Eczema and Treatments
The meaning of the word “eczema” can cause confusion. Many people use this word to refer to a common skin condition called atopic dermatitis. When this is the meaning, the words “eczema/atopic dermatitis” may be used.
The word “eczema” also has a more general meaning. Eczema can mean a family of skin conditions that causes the skin to become swollen, irritated, and itchy.
Many skin conditions are considered a type of eczema. Atopic dermatitis is one type. Other types include hand dermatitis, nummular dermatitis, and seborrheic dermatitis. Dandruff is a mild type of seborrheic dermatitis. Diaper rash and the rash that many people get after coming into contact with poison ivy are other types of eczema.
What happens if I have eczema?
If the diagnosis is eczema, the dermatologist will explain what type of eczema you have and prescribe an appropriate treatment plan.
Before prescribing a treatment plan, a dermatologist considers the type of eczema, extent and severity of the eczema, patient’s medical history, and a number of other factors. Medication and other therapies will be prescribed as needed to:
* Control itching
* Reduce skin inflammation
* Clear infection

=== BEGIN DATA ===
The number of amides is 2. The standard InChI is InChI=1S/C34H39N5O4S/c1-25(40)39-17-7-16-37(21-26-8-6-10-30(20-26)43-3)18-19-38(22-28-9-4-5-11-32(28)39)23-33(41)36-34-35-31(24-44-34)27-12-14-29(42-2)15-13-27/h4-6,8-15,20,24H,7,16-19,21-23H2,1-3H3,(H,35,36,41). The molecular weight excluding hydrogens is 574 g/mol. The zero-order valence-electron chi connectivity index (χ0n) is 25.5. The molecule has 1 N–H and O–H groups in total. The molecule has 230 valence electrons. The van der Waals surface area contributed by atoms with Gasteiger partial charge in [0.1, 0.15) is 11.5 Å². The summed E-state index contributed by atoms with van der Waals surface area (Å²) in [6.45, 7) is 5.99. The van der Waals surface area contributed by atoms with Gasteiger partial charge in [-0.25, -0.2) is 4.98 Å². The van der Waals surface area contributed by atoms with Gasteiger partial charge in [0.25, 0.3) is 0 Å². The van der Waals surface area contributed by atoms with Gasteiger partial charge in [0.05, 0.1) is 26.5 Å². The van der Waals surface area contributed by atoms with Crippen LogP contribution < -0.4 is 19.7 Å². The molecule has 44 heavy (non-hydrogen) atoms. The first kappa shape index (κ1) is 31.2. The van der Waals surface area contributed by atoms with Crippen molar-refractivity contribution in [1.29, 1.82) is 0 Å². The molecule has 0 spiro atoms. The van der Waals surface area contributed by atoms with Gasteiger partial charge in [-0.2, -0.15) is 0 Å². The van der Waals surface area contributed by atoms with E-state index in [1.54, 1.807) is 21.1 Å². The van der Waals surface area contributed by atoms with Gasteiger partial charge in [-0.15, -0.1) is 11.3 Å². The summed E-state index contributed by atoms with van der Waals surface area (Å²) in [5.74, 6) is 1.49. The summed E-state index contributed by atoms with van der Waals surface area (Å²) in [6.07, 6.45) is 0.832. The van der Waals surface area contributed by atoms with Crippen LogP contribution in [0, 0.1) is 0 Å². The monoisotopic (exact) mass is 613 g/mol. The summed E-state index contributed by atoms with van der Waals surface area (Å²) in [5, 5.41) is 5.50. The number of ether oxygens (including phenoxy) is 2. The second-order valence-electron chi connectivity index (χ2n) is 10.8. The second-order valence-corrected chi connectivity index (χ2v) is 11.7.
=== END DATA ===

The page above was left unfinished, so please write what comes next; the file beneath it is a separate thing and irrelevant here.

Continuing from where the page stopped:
* Loosen and remove scaly lesions
* Reduce new lesions
It is important to realize that in most cases no one treatment will be effective. Medical research continues to show that the most effective treatment plan for eczema — regardless of type — involves using a combination of therapies to treat the skin and making lifestyle changes to control flare-ups. Doing so tends to increase effectiveness and reduce side effects from medications.
The type of medication prescribed will depend on many factors, including the type of eczema, past treatment, and the patient’s preference. Topical (applied to the skin) medication is frequently prescribed. If the eczema is more severe, phototherapy (a type of treatment that uses light therapy) or systemic (circulates throughout the body) medication may be prescribed.
Today, there are many effective therapies available to treat the different types of eczema. With proper treatment, most eczema can be controlled.
Keep in mind that eczema can be stubborn. If the signs and symptoms persist, be sure to tell your dermatologist. Sometimes it helps to change how you use the medications or to set aside more time for relaxing activities. Stress triggers flare-ups in many people. Others find relief with stronger medication. Keeping a diary to learn what triggers the eczema and avoiding these triggers helps others. A dermatologist can work with you to tailor a treatment plan that meets your needs.